REVIEW: ‘Puella Magi Madoka Magica: The Different Story’ Complete Omnibus Edition

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Puella Magi Madoka Magica: The Different Story

Puella Magi Madoka Magica: The Different Story Complete Omnibus Edition is a spin-off story set in the Madoka Magica universe. It was written by Magica Quartet, which consists of some of the creative minds behind the original series. Art for the series is by Hanokage. Additionally, PMMM Different Story was translated by William Flanagan. The lettering was handled by Lys Blakeslee, who I personally, am a big fan of. 

Here’s your magical plot summary! Puella Magi Madoka Magica: The Different Story Complete Omnibus Edition is an alternate tale set in the Madoka Magica universe. The story follows Tomoe Mami, a skilled fighter with a kindhearted personality who struggles to survive and remain kind. As she encounters other magical girls like herself, she makes friends and finds enemies as she fends off the witches that threaten her city. Yet will Mami’s powers be enough to prevent tragedy, or is her fate already written in stone?

Puella Magi Madoka Magica: The Different Story is just that: a different take on the main Madoka Magica story, this time, through the focus of Tomoe Mami, a new magical girl with a very big heart and a whole lot of power. Initially, Mami is quite friendly, defeating both witches and familiars alike. She really strives to help out her fellow magical girls to her full extent. When she gets Grief Seeds -a tool that reduces the strain of magic on a magical girl’s Soul Gem- she openly shares it.  That is until she’s told to stop being so nice because magical girls are rivals and barely even frenemies.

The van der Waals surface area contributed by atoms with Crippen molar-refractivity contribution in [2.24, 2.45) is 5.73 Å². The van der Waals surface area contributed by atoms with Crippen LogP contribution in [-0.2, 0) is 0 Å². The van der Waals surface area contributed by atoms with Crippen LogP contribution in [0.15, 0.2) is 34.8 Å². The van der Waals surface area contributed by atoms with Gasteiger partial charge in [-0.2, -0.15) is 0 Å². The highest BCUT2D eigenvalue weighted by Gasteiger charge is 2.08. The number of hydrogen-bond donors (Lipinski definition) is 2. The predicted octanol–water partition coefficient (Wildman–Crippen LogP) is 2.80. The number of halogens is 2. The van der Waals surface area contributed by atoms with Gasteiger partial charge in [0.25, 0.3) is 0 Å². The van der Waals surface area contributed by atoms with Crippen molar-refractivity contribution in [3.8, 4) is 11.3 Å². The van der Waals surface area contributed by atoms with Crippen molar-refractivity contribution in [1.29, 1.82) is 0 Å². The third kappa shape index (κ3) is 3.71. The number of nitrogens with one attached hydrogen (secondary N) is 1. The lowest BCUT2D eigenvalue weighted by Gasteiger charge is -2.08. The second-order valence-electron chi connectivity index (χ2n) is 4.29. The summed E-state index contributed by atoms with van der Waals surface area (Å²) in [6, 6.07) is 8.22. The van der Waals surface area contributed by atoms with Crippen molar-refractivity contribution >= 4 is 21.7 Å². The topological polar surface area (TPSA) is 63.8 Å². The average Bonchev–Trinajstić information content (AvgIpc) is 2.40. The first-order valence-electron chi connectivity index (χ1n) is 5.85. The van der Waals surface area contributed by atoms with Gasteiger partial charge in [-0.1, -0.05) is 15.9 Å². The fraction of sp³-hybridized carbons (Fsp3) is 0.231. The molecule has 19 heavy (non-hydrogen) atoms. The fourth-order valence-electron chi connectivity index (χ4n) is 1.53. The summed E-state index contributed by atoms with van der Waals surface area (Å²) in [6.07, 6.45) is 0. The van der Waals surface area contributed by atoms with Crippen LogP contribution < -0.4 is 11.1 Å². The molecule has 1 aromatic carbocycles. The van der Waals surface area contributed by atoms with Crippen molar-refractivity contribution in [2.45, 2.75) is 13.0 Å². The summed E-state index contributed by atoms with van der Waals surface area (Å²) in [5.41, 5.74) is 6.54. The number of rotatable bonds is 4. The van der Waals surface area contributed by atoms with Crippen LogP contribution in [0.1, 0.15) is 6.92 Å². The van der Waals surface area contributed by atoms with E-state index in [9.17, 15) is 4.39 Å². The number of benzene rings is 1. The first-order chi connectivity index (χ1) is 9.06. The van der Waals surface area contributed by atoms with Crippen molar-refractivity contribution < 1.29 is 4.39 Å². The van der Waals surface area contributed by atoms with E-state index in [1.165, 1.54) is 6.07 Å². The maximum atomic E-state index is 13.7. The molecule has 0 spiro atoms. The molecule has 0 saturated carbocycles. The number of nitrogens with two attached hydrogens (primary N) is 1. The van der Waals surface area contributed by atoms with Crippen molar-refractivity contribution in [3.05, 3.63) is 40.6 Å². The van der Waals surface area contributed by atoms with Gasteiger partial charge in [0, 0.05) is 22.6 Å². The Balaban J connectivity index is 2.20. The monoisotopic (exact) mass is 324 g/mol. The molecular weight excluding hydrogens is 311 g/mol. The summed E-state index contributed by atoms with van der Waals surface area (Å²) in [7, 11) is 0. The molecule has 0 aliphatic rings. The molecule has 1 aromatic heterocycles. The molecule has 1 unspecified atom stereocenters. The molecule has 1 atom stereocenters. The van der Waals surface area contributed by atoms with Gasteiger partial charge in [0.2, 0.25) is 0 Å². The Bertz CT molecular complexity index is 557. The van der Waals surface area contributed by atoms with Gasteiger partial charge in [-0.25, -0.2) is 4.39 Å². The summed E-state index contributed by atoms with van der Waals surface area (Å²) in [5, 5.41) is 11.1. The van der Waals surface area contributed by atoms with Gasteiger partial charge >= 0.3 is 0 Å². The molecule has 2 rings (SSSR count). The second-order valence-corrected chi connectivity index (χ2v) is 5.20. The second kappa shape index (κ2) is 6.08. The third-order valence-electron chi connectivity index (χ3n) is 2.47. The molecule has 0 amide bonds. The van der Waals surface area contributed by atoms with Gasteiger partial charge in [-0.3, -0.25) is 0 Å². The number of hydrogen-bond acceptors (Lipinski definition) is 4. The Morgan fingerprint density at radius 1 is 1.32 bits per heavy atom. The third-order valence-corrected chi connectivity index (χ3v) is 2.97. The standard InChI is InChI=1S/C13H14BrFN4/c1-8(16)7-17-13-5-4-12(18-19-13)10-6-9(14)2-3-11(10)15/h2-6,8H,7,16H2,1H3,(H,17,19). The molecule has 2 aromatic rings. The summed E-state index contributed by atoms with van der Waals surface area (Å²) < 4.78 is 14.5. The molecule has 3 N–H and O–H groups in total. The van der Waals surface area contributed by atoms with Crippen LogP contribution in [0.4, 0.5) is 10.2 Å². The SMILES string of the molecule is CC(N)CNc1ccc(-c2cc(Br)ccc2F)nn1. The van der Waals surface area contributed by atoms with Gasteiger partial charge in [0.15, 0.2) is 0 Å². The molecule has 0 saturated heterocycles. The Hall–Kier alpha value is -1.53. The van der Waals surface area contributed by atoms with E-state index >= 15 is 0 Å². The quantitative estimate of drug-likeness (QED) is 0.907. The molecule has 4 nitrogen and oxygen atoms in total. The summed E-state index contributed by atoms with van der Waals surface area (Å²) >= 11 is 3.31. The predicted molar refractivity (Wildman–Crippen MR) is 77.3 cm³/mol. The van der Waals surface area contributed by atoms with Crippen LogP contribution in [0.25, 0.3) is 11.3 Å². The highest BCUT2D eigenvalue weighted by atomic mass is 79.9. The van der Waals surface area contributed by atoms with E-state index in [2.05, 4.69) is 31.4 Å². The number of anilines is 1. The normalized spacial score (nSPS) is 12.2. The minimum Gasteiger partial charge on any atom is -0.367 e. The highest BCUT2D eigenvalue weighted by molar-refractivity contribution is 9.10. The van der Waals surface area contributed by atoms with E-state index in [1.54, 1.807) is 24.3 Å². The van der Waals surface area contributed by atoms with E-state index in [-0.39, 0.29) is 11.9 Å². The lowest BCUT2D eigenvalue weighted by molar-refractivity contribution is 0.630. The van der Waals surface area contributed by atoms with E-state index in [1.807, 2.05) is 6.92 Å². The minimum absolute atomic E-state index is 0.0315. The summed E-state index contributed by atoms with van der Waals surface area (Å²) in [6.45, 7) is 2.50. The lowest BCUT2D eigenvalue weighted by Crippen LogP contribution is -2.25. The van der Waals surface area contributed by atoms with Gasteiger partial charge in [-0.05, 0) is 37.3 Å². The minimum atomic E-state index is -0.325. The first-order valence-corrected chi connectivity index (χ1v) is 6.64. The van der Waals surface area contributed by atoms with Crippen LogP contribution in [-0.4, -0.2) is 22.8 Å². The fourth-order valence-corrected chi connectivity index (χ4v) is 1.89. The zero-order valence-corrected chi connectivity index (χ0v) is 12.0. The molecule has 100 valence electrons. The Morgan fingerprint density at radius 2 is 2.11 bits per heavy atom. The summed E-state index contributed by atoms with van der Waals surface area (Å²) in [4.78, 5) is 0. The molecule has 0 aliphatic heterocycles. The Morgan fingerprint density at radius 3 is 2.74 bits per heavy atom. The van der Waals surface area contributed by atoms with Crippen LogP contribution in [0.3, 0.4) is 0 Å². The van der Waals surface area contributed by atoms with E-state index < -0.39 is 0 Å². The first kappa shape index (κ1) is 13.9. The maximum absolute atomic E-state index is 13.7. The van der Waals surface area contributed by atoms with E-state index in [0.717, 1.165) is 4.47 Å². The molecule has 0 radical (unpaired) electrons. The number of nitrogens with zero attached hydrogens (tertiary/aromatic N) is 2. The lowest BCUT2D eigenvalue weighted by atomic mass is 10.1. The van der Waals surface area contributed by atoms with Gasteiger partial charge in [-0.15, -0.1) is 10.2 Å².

In the main series, Mami always had the air of a Cool Big Sis. She was constantly watching out for junior magical girls, even until her untimely end. I think that’s why she was such a fun character. However, in Puella Magi Madoka Magica: The Different Story, we get to see the growth of Mami into a powerful, veteran magical girl. Even initially, Mami is incredibly strong. The wish she made fuels her ability, helping her protect the city of Mitakihara from the jump. Once she grows into a more senior fighter, Mami’s strength really shines, powering her through the entire story.